Unfortunately, COVID-19 has not been the only problem that sysadmins have had to contend with in the past year. Cybercrimes, in particular ransomware attacks, are on the rise and show no sign of easing up anytime soon.

For sysadmins, it is becoming more important by the day to remain vigilant and prepared to defend against the growing number of attacks. Surya Varanasi, CTO, StorCentric states, “it was impressive to see the number of sysadmins that elevated their backup strategy from basic to unbreakable. In other words, they knew that for today’s ransomware they needed to protect backed up data by making it immutable and by eliminating any way that data could be deleted or corrupted. Unbreakable Backup helped them to do just that by creating an immutable, secure format that also stores the admin keys in another location for added protection. With these capabilities in-hand, these savvy sysadmins alleviated their worry about their ability to recover — and redirected their time and attention to activities that more directly impacted their organization’s bottom-line objectives. And that is indeed something to appreciate!”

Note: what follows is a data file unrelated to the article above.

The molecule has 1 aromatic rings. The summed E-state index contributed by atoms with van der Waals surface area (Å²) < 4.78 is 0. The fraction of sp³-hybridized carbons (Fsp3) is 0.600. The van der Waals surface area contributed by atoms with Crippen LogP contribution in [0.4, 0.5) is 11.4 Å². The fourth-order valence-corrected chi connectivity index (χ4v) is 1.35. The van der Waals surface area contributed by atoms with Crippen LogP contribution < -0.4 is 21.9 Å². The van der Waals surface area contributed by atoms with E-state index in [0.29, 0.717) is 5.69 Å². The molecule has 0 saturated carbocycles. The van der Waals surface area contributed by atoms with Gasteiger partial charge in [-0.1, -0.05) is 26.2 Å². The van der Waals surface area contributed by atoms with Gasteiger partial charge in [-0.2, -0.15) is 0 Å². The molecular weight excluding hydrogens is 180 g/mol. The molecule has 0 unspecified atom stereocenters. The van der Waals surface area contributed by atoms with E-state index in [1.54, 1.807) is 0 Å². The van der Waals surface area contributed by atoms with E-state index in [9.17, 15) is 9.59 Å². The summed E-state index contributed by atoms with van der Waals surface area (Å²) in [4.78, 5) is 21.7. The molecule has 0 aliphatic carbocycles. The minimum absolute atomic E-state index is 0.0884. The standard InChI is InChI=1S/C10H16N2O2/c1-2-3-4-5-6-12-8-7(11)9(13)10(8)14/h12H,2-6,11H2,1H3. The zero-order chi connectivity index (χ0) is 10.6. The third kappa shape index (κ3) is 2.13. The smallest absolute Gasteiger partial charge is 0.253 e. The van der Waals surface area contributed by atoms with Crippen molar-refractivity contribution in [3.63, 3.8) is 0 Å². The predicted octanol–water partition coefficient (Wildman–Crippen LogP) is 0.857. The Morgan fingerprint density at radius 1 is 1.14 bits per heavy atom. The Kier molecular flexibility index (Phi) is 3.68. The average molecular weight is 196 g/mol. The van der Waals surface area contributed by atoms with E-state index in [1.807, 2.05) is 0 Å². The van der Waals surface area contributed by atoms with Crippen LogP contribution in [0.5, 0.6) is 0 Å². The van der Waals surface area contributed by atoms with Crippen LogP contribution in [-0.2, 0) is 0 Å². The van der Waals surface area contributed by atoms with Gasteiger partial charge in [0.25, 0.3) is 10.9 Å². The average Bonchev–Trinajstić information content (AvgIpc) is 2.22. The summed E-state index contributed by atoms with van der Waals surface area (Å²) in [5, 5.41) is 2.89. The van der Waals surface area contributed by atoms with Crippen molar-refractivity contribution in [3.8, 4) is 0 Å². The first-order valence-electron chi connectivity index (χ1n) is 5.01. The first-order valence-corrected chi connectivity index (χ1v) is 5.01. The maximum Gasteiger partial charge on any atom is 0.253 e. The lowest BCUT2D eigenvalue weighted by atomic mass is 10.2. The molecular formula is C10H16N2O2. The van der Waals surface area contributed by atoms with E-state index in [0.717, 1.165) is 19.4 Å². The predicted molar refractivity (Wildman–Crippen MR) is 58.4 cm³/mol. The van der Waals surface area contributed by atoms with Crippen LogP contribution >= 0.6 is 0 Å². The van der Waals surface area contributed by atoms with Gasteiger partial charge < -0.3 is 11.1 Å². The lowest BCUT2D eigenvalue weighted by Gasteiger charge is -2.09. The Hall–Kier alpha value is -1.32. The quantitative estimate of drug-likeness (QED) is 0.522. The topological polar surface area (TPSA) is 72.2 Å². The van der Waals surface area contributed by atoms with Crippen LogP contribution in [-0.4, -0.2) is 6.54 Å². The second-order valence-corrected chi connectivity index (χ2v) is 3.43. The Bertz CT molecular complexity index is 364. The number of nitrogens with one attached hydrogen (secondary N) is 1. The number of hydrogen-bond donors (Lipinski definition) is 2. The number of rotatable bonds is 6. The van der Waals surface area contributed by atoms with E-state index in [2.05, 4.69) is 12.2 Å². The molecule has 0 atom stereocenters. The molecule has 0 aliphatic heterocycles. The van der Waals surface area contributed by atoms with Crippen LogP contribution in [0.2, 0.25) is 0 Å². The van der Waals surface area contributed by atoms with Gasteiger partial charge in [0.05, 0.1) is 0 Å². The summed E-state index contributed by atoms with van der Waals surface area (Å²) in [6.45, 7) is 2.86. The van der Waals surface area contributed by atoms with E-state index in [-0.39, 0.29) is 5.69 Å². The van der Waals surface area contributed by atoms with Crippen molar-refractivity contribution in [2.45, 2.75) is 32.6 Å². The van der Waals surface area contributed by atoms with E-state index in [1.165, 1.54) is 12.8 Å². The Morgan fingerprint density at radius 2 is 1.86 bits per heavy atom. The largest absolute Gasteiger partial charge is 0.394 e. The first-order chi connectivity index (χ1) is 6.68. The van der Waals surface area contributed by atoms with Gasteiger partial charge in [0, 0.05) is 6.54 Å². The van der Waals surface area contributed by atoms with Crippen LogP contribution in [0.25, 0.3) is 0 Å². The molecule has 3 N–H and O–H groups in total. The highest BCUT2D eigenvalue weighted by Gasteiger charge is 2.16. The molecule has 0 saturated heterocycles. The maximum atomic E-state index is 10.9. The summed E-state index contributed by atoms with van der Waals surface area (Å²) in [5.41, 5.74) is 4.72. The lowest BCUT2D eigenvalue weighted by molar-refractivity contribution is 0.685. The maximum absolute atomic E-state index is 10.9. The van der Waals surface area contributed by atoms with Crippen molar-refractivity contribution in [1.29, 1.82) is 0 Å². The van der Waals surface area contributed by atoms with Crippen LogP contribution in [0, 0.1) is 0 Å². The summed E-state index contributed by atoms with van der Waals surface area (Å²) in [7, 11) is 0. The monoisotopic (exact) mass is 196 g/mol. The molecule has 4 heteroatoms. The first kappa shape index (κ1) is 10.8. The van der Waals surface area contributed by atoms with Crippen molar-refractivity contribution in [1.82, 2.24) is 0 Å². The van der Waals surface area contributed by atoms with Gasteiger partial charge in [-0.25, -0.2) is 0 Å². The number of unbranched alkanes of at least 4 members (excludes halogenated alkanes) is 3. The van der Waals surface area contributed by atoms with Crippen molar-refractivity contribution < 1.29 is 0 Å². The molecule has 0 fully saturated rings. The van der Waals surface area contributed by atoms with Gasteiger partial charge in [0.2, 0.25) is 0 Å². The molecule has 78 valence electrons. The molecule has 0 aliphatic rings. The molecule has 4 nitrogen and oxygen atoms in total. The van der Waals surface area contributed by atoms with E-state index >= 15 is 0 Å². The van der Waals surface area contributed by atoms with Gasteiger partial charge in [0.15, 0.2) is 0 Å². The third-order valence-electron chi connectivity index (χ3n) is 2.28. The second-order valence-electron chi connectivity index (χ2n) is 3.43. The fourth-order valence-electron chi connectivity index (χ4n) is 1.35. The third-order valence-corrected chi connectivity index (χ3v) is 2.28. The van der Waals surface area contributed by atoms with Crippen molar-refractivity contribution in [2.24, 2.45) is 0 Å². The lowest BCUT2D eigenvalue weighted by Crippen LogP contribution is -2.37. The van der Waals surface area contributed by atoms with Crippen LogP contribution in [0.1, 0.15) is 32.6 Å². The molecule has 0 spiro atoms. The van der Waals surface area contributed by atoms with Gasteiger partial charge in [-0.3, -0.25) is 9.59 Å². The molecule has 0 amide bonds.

JG Heithcock, GM at Retrospect, a StorCentric Company, continues, “indeed, ransomware continues to evolve and become increasingly intelligent and ruthless, employing such capabilities as watching for cloud account credentials, deleting backups and cloud storage, and then encrypting everything and demanding a ransom. So many sysadmins know however, that the right backup can be an organization’s ransomware recovery panacea.

“For instance, many of today’s major cloud providers now offer object locking (i.e., WORM or immutable storage). Sysadmins can mark objects as locked for a designated time period, preventing them from being deleted or altered. They can then layer on a backup solution that has been engineered to integrate seamlessly with this new object lock feature to create immutable backups. And, with powerful policy-based scheduling to predict when those backups will leave the retention, they know their organization will always have point-in-time backups that ensure business continuity — while avoiding the necessity of paying a single penny in ransom.”